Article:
Think of yourself as a Catholic priest today for a few moments. Fewer and fewer of those who still call themselves catholic come around for regular service. There are still a few key moments in life when people think “religion”: birth, illness, marriage and death. Some people still get their children baptised even if they are not really involved in church life. Illness usually invites more the intervention of health counsellors or perhaps hospital chaplains. As for marriage, people really want the church more than they want the priest. (Even Wayne Gretzgy, a non-Catholic, was married in the Edmonton cathedral because it was the best place for such a super-star).
Everyone eventually dies. A funeral mass has become an essential source of parish revenue, as the funeral homes usually charge automatically for the numerous services provided by a church funeral including priest, choir master and choir, altar servers, floral arrangements, organist, and any other incidentals. For the clergy this is one of the few times when they get to display their professional merit, as celebrant of the mass and as a preacher. What the clergy do not need or want is competition. Of course eulogies can get messy when uncontrolled or delivered by the wrong person. However, when do you remember a good funeral sermon?
A few years ago a retired priest in Ottawa died suddenly of a heart attack while cycling. (http://www.canada.com/story.html?id=4987da0f-13aa-4284-b306-aa61bc11bab2) His funeral was remarkable in that far more attended than expected. This Oblate priest, Fr. John Hunt, had developed a funeral ministry outside of the physical church. He went to funeral homes when called upon and sat down with families to develop a history of the deceased person. He incorporated photos and music that connected to the recently departed or the family. He met the people where they were and helped them move through that stage of grieving with a ritual that included them and that resulted in a real memorial. He did not use the somber language of a theology that makes little sense to most people, including Catholics. Fr. John connected with people and they in turn remembered and came to say goodbye to the one who helped them in their need to say good bye.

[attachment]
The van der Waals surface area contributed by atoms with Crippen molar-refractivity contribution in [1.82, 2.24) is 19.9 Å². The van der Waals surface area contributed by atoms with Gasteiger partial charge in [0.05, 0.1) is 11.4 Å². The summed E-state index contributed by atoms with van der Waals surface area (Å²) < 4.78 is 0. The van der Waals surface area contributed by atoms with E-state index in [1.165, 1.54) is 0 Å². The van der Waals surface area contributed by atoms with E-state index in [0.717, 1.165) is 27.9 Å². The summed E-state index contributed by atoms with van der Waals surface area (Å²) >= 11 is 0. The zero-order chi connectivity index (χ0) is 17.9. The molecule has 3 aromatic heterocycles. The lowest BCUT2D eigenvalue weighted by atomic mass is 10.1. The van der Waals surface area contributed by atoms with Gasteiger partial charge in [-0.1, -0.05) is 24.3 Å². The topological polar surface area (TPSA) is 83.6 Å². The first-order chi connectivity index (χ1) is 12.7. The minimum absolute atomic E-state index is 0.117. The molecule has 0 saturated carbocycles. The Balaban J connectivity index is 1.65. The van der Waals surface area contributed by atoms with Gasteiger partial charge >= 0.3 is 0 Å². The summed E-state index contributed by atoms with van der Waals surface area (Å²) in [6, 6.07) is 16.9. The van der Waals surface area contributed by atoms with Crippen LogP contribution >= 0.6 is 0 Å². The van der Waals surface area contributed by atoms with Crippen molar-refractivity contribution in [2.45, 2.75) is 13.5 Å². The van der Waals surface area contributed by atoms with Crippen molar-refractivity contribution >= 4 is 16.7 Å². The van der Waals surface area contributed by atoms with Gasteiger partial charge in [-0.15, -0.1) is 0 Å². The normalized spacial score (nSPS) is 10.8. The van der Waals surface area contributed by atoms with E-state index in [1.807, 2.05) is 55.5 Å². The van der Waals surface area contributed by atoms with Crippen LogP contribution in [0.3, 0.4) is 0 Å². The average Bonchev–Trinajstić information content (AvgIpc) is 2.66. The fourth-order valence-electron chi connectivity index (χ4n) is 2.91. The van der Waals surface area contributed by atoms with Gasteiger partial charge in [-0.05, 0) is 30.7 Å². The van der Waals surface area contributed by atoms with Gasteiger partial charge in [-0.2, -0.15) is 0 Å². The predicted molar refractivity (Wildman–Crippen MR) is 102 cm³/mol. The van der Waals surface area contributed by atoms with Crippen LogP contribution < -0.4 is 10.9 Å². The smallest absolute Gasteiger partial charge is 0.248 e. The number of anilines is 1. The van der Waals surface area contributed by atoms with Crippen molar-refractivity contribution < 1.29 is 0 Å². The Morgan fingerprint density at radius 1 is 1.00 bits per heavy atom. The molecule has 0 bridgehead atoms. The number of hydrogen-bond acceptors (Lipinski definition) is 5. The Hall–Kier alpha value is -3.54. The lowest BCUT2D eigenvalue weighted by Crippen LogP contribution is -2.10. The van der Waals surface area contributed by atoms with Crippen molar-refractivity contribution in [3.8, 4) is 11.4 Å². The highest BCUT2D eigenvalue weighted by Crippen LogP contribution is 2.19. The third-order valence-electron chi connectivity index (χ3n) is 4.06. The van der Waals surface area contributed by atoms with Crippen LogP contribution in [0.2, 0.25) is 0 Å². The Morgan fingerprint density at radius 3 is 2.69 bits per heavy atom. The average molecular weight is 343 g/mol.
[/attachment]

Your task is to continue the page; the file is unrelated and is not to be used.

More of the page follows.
The archbishop laments that people have lost a “sense of the importance of the funeral Mass”. Perhaps the people, including the catholic people, have simply moved on to something far more meaningful and helpful in this time of transition. There is a different theology that looks upon the blessings enjoyed in life and shared with others. Those are to be remembered when we celebrate the life of one who has journeyed with us. Will the archbishop understand this when he decides to sell off another church because so few are coming around for the old rites? The eulogy is only a sign of all what is missing in the old church. People will vote with their feet and make other choices that are psychologically and spiritually much healthier for them.